July 4th Celebrations
This old photograph (courtsey of Loren Lacy) taken July 4, 1922 shows a portion of the town square of Livingston. A very large number of people turned out to attend this event.
|According to information contained in the early newspapers printed in Livingston and Overton County, it was nothing unusual for a very large crowd to gather on the square to celebrate the 4th of July. After reading about some of the festivities included in these celebrations, even as far back as 1914, I had to wonder ... why arenít they observed anymore? According to the population totals for our little town, the numbers are far greater today than they were way back then, yet one newspaper account says as many as 8,000 to 12,000 people were in attendance for one of the Strawberry Festivals held. I guess folks today are just too busy with other things or maybe just not interested, but that surely wasnít case then.|
An issue of The Golden Age newspaper printed on July 8, 1914, tells about "The Fourth A Big Day For Livingston." Here is the information contained in that article:
"It has been many a day since there was as large a crowd in Livingston as the one which gathered here last Saturday the celebrate the Natal day of this Republic. The number of people was estimated all the way from 3,500 to 5,000. At any rate every nook and corner was full and the streets were literally running over. Amusements of various kinds were furnished and the prizes offered by the business men were hotly contested for. The Livingston Band furnished the music which thrilled the visitors with patriotism in keeping with the day. The complete list of prized and the winners may be found below:"
"Greatest number of people on one wagon, W.D. Clark and Albert Mitchell. There were 184 people on this wagon drawn by six mules. Luther McCormick had 157 people drawn by eight mules, and Reece Ogletree had 156 drawn by ten mules."
"Prettiest baby, Mr. and Mrs. Barlow McDonald."
"Tallest woman, Miss Olga Conatser."
"Boy shoe race, Benton Young."
"Longest foot, F.M. Copeland, 13 inches."
"Longest pitch of wagon skein, Shirley Ledbetter."
"Largest family, W.A. Winningham, wife and 13 children."
"Best high jump, Willie Waites."
"Quickest 100 yard dash and return, Byrd Bohannon."
"Best specimen of wheat, 1st, J.F. Williams, 2nd Ras Willeford."
"Largest married couple, Mr. and Mrs. M.F. Ogletree, 442 pounds."
"Largest woman, Mrs. Burr Vaughn, 217 pounds."
"Guess on number of peas in quart jar, Irwin Hammons, exact, 3939."
"Most graceful riding by old soldier, 1st, Harve Swift, 2nd, F.G. Bilbrey."
"Best old time fiddler, tie between S.V. Bowden and Will Matthews."
"Youngest looking soldier, Tom Curtis."
"Most fancy one-horse turnout, W. H. Estes. There were four entries, Miss Beuna Maynord drove the winning rig which was decorated in white crepe. Dr. Breedingís rig was in the National colors and driven by Mrs. Burr Smith and Mrs. Breeding. Elmo Eubankís rig was in green and driven by Misses Lillian Eubank and Rose Gore. D.W. Phillipís rig was in pink and driven by Miss Margaret Cooper."
"Foot race, Ridley Ledbetter."
"Ugliest man, Will Eldridge."
"Best saddle horse, Dr. Breeding."
"Bicycle race, 1st Jess Mitchell, 2nd Haschel White."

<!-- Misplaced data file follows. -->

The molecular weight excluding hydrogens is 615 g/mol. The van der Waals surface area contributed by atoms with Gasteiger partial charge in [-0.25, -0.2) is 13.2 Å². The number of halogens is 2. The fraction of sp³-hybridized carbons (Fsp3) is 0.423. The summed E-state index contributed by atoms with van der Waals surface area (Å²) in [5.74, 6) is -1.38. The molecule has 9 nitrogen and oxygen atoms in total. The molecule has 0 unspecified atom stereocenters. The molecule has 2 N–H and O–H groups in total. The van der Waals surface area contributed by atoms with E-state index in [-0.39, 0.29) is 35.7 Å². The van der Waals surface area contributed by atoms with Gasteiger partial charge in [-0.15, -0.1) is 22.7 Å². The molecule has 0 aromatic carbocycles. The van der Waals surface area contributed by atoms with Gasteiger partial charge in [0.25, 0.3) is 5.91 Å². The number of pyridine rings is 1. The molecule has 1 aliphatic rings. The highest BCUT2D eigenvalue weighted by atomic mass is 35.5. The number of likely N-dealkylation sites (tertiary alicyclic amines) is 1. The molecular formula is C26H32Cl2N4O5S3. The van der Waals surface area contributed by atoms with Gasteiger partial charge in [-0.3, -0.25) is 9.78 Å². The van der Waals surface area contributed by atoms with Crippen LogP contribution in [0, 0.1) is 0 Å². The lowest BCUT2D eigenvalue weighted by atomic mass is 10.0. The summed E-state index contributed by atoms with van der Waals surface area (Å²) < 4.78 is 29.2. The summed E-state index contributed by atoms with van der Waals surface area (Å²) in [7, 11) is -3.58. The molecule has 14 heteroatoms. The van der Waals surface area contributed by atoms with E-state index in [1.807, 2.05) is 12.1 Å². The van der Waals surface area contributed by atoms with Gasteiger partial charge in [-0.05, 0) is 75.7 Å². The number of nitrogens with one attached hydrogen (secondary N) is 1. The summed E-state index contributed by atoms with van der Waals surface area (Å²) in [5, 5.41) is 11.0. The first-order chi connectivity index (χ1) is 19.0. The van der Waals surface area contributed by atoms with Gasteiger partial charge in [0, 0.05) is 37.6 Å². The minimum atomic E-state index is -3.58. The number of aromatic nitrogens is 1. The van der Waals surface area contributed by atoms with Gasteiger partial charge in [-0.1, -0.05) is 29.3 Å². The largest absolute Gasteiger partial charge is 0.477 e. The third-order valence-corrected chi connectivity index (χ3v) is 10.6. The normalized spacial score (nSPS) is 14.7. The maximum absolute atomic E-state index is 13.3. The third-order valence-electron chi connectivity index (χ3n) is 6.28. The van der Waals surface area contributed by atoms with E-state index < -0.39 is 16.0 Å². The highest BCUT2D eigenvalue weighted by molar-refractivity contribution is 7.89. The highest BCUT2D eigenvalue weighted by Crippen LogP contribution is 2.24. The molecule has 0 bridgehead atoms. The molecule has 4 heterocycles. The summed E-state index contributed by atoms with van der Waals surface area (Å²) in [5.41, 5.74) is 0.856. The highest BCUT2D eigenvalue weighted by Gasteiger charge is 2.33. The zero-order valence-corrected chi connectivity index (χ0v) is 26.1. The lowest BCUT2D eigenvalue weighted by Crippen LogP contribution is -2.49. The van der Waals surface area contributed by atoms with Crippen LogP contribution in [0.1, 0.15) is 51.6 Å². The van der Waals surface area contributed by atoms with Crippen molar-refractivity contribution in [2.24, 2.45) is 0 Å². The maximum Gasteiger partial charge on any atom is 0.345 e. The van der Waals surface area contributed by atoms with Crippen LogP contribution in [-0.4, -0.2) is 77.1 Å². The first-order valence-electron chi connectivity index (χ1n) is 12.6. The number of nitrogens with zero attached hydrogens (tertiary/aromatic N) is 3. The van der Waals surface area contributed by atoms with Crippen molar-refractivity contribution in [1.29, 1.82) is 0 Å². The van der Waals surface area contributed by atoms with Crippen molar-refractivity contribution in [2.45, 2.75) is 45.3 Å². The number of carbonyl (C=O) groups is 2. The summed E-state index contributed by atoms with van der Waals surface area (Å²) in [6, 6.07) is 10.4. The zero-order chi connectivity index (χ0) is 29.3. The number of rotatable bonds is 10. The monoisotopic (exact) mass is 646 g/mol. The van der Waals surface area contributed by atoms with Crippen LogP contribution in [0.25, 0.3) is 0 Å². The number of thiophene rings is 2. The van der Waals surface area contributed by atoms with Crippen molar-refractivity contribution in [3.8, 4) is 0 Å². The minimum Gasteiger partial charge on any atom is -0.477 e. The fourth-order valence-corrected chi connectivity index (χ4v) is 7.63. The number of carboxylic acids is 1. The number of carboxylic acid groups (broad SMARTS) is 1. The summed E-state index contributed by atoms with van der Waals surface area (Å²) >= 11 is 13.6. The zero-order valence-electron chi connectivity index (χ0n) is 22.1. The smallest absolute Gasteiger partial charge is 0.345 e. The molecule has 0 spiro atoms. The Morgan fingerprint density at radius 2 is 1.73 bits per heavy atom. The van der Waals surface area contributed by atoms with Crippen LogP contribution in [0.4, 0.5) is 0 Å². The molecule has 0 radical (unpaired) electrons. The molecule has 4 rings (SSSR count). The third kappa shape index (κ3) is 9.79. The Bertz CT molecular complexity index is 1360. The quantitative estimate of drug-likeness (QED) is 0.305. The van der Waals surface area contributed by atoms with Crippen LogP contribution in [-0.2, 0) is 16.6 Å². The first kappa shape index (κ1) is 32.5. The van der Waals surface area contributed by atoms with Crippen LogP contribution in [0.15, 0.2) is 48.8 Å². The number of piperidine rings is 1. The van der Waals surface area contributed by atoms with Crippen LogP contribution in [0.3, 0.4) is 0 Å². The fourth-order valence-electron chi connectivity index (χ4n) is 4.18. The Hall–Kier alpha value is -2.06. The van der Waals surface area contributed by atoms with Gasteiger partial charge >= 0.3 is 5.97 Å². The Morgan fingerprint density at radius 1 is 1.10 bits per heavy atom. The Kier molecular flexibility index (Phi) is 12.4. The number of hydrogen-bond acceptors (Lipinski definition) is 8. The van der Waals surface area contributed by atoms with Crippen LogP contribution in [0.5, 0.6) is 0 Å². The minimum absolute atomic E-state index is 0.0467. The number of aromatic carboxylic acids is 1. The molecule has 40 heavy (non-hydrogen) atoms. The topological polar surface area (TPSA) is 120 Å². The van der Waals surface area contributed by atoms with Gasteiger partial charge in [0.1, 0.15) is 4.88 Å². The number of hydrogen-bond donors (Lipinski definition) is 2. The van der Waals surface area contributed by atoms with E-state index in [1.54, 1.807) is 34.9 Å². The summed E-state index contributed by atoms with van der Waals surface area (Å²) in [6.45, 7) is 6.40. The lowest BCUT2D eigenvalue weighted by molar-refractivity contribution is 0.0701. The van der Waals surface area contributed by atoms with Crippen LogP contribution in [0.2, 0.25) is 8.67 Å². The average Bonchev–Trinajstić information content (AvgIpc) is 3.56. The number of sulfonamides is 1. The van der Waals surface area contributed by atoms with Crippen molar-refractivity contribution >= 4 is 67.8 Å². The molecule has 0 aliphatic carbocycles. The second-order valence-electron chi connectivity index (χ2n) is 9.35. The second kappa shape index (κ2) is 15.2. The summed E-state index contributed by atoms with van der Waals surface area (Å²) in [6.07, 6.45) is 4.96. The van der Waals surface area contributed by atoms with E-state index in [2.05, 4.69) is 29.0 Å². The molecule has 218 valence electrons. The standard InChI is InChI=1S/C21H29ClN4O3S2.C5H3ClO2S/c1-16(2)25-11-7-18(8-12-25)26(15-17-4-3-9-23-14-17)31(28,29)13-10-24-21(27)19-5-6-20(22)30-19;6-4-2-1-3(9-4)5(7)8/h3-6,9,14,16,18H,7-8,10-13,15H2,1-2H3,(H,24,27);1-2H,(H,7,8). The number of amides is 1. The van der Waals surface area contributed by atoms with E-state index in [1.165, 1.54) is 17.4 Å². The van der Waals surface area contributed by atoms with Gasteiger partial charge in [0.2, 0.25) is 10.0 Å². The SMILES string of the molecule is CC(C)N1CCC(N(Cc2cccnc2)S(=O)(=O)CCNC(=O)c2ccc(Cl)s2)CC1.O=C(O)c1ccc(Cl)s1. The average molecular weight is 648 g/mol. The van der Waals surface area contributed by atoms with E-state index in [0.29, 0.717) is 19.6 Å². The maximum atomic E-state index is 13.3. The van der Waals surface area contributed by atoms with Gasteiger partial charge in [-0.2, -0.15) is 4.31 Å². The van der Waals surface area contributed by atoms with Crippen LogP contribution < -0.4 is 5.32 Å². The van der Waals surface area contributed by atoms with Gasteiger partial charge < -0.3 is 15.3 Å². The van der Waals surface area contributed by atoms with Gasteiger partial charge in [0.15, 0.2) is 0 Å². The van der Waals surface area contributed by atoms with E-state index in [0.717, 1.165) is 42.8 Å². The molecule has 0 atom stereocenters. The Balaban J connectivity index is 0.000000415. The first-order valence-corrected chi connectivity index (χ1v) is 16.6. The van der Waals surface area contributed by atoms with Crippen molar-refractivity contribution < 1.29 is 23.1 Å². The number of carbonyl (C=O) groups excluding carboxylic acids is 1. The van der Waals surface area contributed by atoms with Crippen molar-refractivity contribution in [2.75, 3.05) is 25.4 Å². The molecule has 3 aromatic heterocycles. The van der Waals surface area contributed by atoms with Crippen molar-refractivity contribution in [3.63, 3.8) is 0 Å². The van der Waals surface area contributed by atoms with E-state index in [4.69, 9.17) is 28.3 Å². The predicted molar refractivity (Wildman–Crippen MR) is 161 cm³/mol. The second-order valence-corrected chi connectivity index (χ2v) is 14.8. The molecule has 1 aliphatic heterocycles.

"Best all-around ballplayer, ??? Johnson."
"There were no contests in Slow Mule Race, Prettiest Twin babies, Oldest Married Couple, Oldest life insurance policy, and Most Handsome Old Maid. There were a number of the latter in town."
"Judges Will Ledbetter, John Clark, and John Sweat."
A card of thanks was also printed in that issue of The Golden Age from B.F. Smith that reads, in part, as follows:
"I wish in behalf of the old veterans, to express our appreciation of the nice luncheon dealt out to use on the Fourth. It came unexpected but was highly enjoyed by the little remnant of heroes of the sixties. We very much appreciated the manifestation of respect displayed by the good ladies of Livingston toward the boys who fifty years ago faced fire, smoke, shot, shell, blood, and death to defend what they conceived to be right. The politicians may and sometimes do ignore an old veteran, but the women of the South never will. B.F. Smith"
Luther McCormick, who came in second for bringing a large number of people to Livingston on a wagon, was a brother to my grandfather, Marvin McCormick. Luther and his wife, Elzie (Lea) McCormick owned the property on Highway 84 where the Overton County fairgrounds is situated. Their home stood were the grandstands is now. They raised a family of 7 children, Paul, Elizabeth (Bessie), Clementeen (Clem), Anna Laura, Lucille, Faye, and Nettie. It would be wonderful to have a picture of those wagons coming into town loaded with over 150 people on them. Just to see a wagon with ten mules attached would an unusual sight as well. Robert and Mary Eldridgeís book indicates the load of 184 people on the Clark/Mitchell wagon was just about all their six mules could pull.
The article from the newspaper didnít include the information about who did the planning for the 4th of July celebration. Reading the names of some of these contests makes me think they had very vivid imaginations! A couple of things did cross my mind about the contests ... why didnít they include the largest man contest? And, guess the number of peas ... how in the world did someone get the exact number? If Irwin Hammons didnít cheat, he must have been a pretty smart fellow. I think the Merchantís Association should bring this celebration back. Sounds like an awful lot of fun!